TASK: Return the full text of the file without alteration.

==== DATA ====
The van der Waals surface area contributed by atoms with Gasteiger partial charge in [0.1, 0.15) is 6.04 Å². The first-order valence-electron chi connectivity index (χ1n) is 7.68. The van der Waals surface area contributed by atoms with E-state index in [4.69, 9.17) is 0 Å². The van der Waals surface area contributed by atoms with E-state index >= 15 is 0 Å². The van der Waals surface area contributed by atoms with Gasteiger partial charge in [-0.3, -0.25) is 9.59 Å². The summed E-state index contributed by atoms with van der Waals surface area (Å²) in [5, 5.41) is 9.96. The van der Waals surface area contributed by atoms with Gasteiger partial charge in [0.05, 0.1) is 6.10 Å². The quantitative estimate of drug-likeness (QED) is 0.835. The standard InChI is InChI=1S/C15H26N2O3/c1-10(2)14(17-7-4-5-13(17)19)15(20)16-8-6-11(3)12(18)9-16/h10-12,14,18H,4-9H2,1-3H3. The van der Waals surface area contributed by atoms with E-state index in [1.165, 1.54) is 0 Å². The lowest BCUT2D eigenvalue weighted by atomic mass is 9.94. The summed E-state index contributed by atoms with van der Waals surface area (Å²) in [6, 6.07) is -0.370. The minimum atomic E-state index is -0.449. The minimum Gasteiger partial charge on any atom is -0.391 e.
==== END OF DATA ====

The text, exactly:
The van der Waals surface area contributed by atoms with Gasteiger partial charge in [0.1, 0.15) is 6.04 Å². The first-order valence-electron chi connectivity index (χ1n) is 7.68. The van der Waals surface area contributed by atoms with E-state index in [4.69, 9.17) is 0 Å². The van der Waals surface area contributed by atoms with E-state index >= 15 is 0 Å². The van der Waals surface area contributed by atoms with Gasteiger partial charge in [-0.3, -0.25) is 9.59 Å². The summed E-state index contributed by atoms with van der Waals surface area (Å²) in [5, 5.41) is 9.96. The van der Waals surface area contributed by atoms with Gasteiger partial charge in [0.05, 0.1) is 6.10 Å². The quantitative estimate of drug-likeness (QED) is 0.835. The standard InChI is InChI=1S/C15H26N2O3/c1-10(2)14(17-7-4-5-13(17)19)15(20)16-8-6-11(3)12(18)9-16/h10-12,14,18H,4-9H2,1-3H3. The van der Waals surface area contributed by atoms with E-state index in [1.165, 1.54) is 0 Å². The lowest BCUT2D eigenvalue weighted by atomic mass is 9.94. The summed E-state index contributed by atoms with van der Waals surface area (Å²) in [6, 6.07) is -0.370. The minimum atomic E-state index is -0.449. The minimum Gasteiger partial charge on any atom is -0.391 e.